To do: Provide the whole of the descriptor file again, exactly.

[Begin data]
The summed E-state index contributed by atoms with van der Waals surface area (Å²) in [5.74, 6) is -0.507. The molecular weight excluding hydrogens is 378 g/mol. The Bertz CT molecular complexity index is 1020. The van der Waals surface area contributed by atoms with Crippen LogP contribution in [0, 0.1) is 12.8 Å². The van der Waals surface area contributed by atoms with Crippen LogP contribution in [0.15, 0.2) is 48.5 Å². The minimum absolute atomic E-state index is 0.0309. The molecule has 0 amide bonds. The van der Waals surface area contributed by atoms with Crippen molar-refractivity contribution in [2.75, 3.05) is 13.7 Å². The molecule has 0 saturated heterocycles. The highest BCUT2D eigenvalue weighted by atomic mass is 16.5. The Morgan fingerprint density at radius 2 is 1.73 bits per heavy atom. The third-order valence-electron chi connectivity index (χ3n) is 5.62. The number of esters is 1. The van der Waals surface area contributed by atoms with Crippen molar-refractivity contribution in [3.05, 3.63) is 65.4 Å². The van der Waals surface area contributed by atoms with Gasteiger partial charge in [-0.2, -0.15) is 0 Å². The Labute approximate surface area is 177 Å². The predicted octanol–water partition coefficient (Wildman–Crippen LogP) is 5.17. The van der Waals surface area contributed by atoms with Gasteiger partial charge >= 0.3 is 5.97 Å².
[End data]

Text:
The summed E-state index contributed by atoms with van der Waals surface area (Å²) in [5.74, 6) is -0.507. The molecular weight excluding hydrogens is 378 g/mol. The Bertz CT molecular complexity index is 1020. The van der Waals surface area contributed by atoms with Crippen LogP contribution in [0, 0.1) is 12.8 Å². The van der Waals surface area contributed by atoms with Crippen LogP contribution in [0.15, 0.2) is 48.5 Å². The minimum absolute atomic E-state index is 0.0309. The molecule has 0 amide bonds. The van der Waals surface area contributed by atoms with Crippen molar-refractivity contribution in [2.75, 3.05) is 13.7 Å². The molecule has 0 saturated heterocycles. The highest BCUT2D eigenvalue weighted by atomic mass is 16.5. The Morgan fingerprint density at radius 2 is 1.73 bits per heavy atom. The third-order valence-electron chi connectivity index (χ3n) is 5.62. The number of esters is 1. The van der Waals surface area contributed by atoms with Crippen molar-refractivity contribution in [3.05, 3.63) is 65.4 Å². The van der Waals surface area contributed by atoms with Gasteiger partial charge in [-0.2, -0.15) is 0 Å². The Labute approximate surface area is 177 Å². The predicted octanol–water partition coefficient (Wildman–Crippen LogP) is 5.17. The van der Waals surface area contributed by atoms with Gasteiger partial charge >= 0.3 is 5.97 Å².